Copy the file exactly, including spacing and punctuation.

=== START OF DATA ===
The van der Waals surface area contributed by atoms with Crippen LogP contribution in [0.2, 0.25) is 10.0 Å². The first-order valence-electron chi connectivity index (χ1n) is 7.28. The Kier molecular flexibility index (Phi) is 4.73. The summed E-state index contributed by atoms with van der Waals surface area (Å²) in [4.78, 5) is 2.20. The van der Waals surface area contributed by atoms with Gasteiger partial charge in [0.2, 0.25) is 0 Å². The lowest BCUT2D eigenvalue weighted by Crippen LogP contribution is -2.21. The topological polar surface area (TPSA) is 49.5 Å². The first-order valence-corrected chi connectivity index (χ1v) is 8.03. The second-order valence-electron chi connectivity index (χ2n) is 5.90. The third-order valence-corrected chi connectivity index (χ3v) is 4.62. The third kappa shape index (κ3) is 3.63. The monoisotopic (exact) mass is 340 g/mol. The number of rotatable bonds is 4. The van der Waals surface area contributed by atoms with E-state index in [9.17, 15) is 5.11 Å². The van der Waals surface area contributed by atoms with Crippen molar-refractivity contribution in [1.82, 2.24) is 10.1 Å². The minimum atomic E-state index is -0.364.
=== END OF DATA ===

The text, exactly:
The van der Waals surface area contributed by atoms with Crippen LogP contribution in [0.2, 0.25) is 10.0 Å². The first-order valence-electron chi connectivity index (χ1n) is 7.28. The Kier molecular flexibility index (Phi) is 4.73. The summed E-state index contributed by atoms with van der Waals surface area (Å²) in [4.78, 5) is 2.20. The van der Waals surface area contributed by atoms with Gasteiger partial charge in [0.2, 0.25) is 0 Å². The lowest BCUT2D eigenvalue weighted by Crippen LogP contribution is -2.21. The topological polar surface area (TPSA) is 49.5 Å². The first-order valence-corrected chi connectivity index (χ1v) is 8.03. The second-order valence-electron chi connectivity index (χ2n) is 5.90. The third-order valence-corrected chi connectivity index (χ3v) is 4.62. The third kappa shape index (κ3) is 3.63. The monoisotopic (exact) mass is 340 g/mol. The number of rotatable bonds is 4. The van der Waals surface area contributed by atoms with E-state index in [9.17, 15) is 5.11 Å². The van der Waals surface area contributed by atoms with Crippen molar-refractivity contribution in [1.82, 2.24) is 10.1 Å². The minimum atomic E-state index is -0.364.